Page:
Organized thematically, rather than strictly by dates and countries, it looks at art through the context of the church, monarchy, and the establishment of the academies, and considers women artists and gender issues. Features a 4-page illustrated timeline of art and history, Introduction to the Baroque and Rococo as Idea and Image. Social, Cultural, and Artistic Institutions. Visual Rhetoric: Styles in the Baroque and Rococo. Portraits, Still Lifes, and Genre Paintings. Landscapes and Views.
It is often described as the final expression of the Baroque movement. It was known as the style rocaille , or rocaille style. The word rococo was first used as a humorous variation of the word rocaille. In the designer and jeweler Jean Mondon published the Premier Livre de forme rocquaille et cartel , a collection of designs for ornaments of furniture and interior decoration. It was the first appearance in print of the term "rocaille" to designate the style.
The similarities of Rococo and Baroque design often cause confusion between the two styles. Don't miss it. Italian Baroque and Rococo Architecture offers chapters on the key architects of the time--Gianlorenzo Bernini, Francesco Borromini, Pietro da Cortona, Guarino Guarini--as well as detailed treatments of the work of many less well-known architects who were active from Sicily to Venice. Why do you think Baroque is often considered a synthesis of the arts?
Baroque and late Baroque, or Rococo , are loosely defined terms, generally applied by common consent to European art of the period from the early 17th century to the midth century. Baroque was at first an undisguised term of abuse, probably derived from the Italian word barocco , which was a term used by philosophers during the Middle Ages to describe an obstacle in schematic logic. Subsequently, this became a description for any contorted idea or involuted process of thought.
During Rococo the use of enamel in jewellery had been completely abandoned as a form of a decorative technique. Finally, an extensive glossary introduces seventeenth- and eighteenth-century art terms. Rococo-style decorative arts — … advertising program designed to provide a means for sites to earn advertising fees by advertising and This list may not reflect recent changes. Rococo style, in interior design, the decorative arts, painting, architecture, and sculpture that originated in Paris in the early 18th century but was soon adopted throughout France and later in other countries, principally Germany and Austria. It was a more fluid and florid elaborate style, comprising ornate, asymmetric designs and pastel shades.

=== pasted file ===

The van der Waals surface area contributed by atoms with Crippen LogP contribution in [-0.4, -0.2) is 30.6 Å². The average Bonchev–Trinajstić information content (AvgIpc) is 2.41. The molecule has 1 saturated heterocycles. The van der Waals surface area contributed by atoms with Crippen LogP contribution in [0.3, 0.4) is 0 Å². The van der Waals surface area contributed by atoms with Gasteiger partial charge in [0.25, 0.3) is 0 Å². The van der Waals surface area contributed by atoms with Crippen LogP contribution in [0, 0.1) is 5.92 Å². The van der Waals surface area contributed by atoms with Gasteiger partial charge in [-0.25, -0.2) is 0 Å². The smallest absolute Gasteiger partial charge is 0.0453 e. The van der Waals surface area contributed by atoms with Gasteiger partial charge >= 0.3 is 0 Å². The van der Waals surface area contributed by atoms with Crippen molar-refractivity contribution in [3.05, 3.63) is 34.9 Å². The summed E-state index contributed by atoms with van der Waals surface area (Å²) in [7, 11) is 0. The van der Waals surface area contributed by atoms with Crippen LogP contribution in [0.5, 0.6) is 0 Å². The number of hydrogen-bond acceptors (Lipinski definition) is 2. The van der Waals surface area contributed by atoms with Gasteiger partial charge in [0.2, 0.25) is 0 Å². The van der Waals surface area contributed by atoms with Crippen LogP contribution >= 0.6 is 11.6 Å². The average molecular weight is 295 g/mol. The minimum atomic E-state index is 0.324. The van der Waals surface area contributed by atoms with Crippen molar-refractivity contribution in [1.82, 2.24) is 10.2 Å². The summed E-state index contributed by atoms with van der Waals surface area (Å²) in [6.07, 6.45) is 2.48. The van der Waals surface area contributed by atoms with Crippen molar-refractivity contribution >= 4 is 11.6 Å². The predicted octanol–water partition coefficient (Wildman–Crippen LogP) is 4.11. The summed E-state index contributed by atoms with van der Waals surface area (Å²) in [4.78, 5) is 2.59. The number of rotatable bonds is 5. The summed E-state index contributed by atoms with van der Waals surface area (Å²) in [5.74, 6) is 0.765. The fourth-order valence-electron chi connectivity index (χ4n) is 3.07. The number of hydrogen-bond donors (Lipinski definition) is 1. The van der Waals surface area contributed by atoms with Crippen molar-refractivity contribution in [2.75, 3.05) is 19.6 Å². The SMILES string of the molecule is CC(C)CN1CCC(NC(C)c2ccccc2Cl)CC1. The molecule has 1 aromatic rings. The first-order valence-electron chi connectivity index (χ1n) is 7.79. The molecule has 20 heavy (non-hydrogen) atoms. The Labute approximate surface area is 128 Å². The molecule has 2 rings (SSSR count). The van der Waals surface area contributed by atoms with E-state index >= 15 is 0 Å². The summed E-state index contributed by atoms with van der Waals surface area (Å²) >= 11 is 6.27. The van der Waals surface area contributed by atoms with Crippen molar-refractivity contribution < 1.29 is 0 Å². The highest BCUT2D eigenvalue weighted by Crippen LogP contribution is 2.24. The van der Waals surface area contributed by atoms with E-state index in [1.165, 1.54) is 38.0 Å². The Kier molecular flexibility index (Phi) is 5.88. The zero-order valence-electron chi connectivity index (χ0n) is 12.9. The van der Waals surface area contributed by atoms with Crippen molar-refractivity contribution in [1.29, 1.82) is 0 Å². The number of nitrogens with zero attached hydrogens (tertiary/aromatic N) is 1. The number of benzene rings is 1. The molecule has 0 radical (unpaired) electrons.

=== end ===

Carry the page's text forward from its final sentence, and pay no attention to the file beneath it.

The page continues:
Baroque and Rococo Art and Architecture Robert Neuman Professor of Art History, Florida State University PEARSON Boston Columbus Indianapolis New York.
The style started around in Rome, Italy and spread to most of Europe Period of artistic style that used exaggerated motion and clear, easily interpreted detail to produce drama. The popularity and success of the Baroque style was encouraged by the Roman Catholic Church, which had decided at the time of the Council of Trent, in response to the Protestant Reformation, that the arts should communicate religious themes in direct and emotional involvement Second earliest period in orchestral music. Beginning of instrumental concertos. The term Baroque was derived from a Portuguese word meaning "a pearl of irregular shape" implying strangeness and abnormality. Can be recognized by the "complex" for lack of a better word melody line. Cannons and fugues were very popular in the baroque period.
During the 17th century, Baroque architecture spread through Europe and Latin America, where it was particularly promoted by the Jesuits.
If you could read my mind guitar tab pdf the essence of trading psychology in one skill pdf download